The closing summer listening of the Jan. 6 committee will be led by Reps. Elaine Luria and Adam Kinzinger, who represent different political parties but who vehemently concur on one point: their political careers should be sacrificed for the inquiry into the deadly insurrection at the U.S. Capitol.
Elaine Luria’s Investigation Puts Careers On The Line
Elaine Luria, a Democrat who was first elected in 2018, is up for reelection in a competitive, increasingly Republican-leaning Virginia district. Because of his criticism of former President Donald Trump, Kinzinger, a Republican who is reviled by some in his party, opted not to run for reelection in his Illinois district.
The two have cited their service vows as a justification for requesting the investigation because they are both military veterans. Luria is a graduate of the Naval Academy who served for 20 years, including as a surface warfare officer with nuclear training who oversaw 400 crewmen in the Persian Gulf. Kinzinger, a lieutenant colonel in the Air National Guard, has flown combat missions in Afghanistan and Iraq. Rep. Liz Cheney, R-Wyo., the vice head of the committee, is the most visible and in danger member.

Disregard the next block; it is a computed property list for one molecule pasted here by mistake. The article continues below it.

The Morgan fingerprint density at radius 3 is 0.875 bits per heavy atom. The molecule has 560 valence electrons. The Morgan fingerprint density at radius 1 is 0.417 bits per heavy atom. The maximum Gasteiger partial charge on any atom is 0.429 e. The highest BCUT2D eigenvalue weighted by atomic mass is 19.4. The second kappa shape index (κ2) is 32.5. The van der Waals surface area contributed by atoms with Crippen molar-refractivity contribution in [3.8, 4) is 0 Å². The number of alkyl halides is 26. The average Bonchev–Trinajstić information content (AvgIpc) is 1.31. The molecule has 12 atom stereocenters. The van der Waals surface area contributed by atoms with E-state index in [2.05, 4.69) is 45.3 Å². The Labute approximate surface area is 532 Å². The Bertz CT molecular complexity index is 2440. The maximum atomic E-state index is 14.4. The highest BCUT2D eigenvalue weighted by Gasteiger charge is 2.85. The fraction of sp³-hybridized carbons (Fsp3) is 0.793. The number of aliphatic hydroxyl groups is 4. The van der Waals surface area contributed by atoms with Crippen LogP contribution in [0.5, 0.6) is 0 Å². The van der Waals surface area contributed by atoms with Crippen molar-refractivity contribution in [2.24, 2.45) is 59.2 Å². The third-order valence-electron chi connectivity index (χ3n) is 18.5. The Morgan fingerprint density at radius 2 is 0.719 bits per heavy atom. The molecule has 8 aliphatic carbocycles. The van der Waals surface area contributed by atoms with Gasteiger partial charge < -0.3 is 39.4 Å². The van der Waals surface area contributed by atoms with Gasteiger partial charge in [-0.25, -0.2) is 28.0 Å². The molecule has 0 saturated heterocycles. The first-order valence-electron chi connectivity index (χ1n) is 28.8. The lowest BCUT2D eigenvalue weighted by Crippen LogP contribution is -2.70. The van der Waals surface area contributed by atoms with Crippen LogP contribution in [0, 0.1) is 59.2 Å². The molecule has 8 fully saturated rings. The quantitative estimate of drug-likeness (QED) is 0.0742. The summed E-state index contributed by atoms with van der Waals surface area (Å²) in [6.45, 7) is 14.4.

Elaine Luria has been harsh in her criticism of Trump. As the No. 3 House Republican, she was ousted by her own party, and she now faces a possibly difficult primary fight for reelection in her solidly Republican home state. The clearest answer to more general concerns about whether the hearings into the mob attack on January 6, 2021, would weaken Trump’s ongoing control of the national Republican Party may come from Cheney’s immediate political fortune, as well as those of Kinzinger and Luria.
They might also reveal if front-line Democrats will benefit from efforts to publicly disclose the former president’s role in helping to incite the mob violence during the November midterm elections, which could otherwise be devastating for their party.